The best strategies for dealing with IRS tax harassment | You have options!

Learn how to deal with IRS tax harassment. This guide will teach you how to stop IRS phone calls and letters, and how to handle an IRS audit.
spend a day at Bear Lake...
Bear Lake Convention and Visitors Bureau

You’ll love spending the day at Bear Lake | How to spend a day at Bear Lake

Bear Lake is a place that needs to be experienced. Spend a day at Bear Lake.
Curb Appeal...
Price's Guaranteed Doors

How to have the best of both worlds for your house | Home security and curb appeal

Protect your home and improve its curb appeal with the latest security solutions like beautiful garage doors and increased security systems.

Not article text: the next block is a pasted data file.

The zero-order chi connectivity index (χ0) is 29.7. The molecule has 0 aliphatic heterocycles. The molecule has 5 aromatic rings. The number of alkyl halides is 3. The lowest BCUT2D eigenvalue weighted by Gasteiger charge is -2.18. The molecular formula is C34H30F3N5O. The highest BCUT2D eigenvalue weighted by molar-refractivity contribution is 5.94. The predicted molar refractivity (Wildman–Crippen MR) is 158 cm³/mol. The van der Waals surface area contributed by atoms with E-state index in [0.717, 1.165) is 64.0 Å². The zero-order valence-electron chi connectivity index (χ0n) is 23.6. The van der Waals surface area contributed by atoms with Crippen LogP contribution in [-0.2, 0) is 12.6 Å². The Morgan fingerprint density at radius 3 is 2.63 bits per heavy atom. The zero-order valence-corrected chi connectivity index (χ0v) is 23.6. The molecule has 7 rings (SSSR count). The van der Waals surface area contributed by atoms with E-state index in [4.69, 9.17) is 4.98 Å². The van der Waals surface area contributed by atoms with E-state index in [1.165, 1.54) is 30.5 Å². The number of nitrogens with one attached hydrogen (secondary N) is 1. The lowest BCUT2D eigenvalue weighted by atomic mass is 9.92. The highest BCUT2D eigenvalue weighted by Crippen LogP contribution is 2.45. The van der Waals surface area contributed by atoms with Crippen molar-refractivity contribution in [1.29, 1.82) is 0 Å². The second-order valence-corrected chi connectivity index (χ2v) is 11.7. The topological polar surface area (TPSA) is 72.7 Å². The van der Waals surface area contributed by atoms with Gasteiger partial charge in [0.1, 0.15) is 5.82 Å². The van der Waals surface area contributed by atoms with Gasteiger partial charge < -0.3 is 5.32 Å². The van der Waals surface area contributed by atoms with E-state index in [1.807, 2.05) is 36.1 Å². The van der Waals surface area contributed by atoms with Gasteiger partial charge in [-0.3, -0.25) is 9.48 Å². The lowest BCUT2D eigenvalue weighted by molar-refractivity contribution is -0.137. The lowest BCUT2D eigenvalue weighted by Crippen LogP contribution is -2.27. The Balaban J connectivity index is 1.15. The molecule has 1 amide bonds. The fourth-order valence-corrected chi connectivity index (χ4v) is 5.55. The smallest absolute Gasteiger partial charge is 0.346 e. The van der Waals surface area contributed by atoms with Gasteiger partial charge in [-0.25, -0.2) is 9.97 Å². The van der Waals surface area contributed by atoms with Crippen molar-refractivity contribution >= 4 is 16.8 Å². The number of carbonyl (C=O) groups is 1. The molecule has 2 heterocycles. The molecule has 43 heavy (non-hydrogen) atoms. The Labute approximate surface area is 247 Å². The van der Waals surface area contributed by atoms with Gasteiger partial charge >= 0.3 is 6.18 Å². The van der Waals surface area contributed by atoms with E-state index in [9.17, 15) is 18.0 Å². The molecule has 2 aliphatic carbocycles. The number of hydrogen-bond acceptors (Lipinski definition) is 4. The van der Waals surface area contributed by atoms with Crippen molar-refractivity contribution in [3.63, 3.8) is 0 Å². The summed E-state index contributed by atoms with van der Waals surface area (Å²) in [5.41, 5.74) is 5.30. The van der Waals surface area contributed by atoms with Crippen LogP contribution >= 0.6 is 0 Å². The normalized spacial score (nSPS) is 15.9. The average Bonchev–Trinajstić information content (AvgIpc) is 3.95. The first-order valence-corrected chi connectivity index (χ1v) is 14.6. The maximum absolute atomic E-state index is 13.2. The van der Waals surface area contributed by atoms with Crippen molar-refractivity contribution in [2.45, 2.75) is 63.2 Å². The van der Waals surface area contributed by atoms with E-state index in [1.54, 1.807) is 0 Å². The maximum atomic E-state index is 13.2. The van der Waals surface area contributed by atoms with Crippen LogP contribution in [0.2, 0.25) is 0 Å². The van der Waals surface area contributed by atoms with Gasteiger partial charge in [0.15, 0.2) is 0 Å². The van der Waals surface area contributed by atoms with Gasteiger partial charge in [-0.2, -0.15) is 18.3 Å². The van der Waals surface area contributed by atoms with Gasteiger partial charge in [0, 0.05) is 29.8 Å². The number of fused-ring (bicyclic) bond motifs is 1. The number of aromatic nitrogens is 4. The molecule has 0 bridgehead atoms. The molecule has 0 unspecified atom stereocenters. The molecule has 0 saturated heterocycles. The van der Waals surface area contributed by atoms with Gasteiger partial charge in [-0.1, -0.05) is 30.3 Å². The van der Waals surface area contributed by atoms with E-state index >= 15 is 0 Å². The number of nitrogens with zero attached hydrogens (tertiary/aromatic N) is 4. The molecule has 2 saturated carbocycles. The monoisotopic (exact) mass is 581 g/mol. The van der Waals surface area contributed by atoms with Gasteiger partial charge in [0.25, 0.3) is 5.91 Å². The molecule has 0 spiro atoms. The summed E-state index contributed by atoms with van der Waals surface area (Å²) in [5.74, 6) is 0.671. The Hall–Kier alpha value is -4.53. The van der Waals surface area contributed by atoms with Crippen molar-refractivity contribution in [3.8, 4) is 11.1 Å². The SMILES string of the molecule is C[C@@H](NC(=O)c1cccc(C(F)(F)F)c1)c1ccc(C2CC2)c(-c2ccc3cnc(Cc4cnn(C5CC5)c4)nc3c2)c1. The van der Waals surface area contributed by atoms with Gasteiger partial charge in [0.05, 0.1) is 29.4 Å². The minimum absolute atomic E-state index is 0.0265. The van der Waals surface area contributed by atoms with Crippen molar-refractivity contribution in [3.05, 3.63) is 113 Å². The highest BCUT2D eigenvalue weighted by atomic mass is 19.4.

Prescription opioids can be disposed of during National Prescription Take Back Day...
Know Your Script

Prescription opioid misuse | How to protect your family from the opioid epidemic

Studies have shown that prescription opioid misuse has increased since COVID-19. So what do you need to know about these opioids?
national heart month...
Intermountain Healthcare

National Heart Month: 5 Lifestyle Changes to Make Today to Keep You Heart Healthy

Heart disease is the leading cause of death for both men and women. One person dies every 36 seconds in the United States from cardiovascular disease
Joseph Smith Memorial Building...
Temple Square

The Joseph Smith Memorial Building is an icon of Salt Lake City | Why hosting an event at this beautiful location will make you a hero this year

Here's why hosting an event at the iconic Joseph Smith Memorial Building in downtown Salt Lake City will make you a hero this year.
Marathon US hearings to decide fate of COVID shots for tots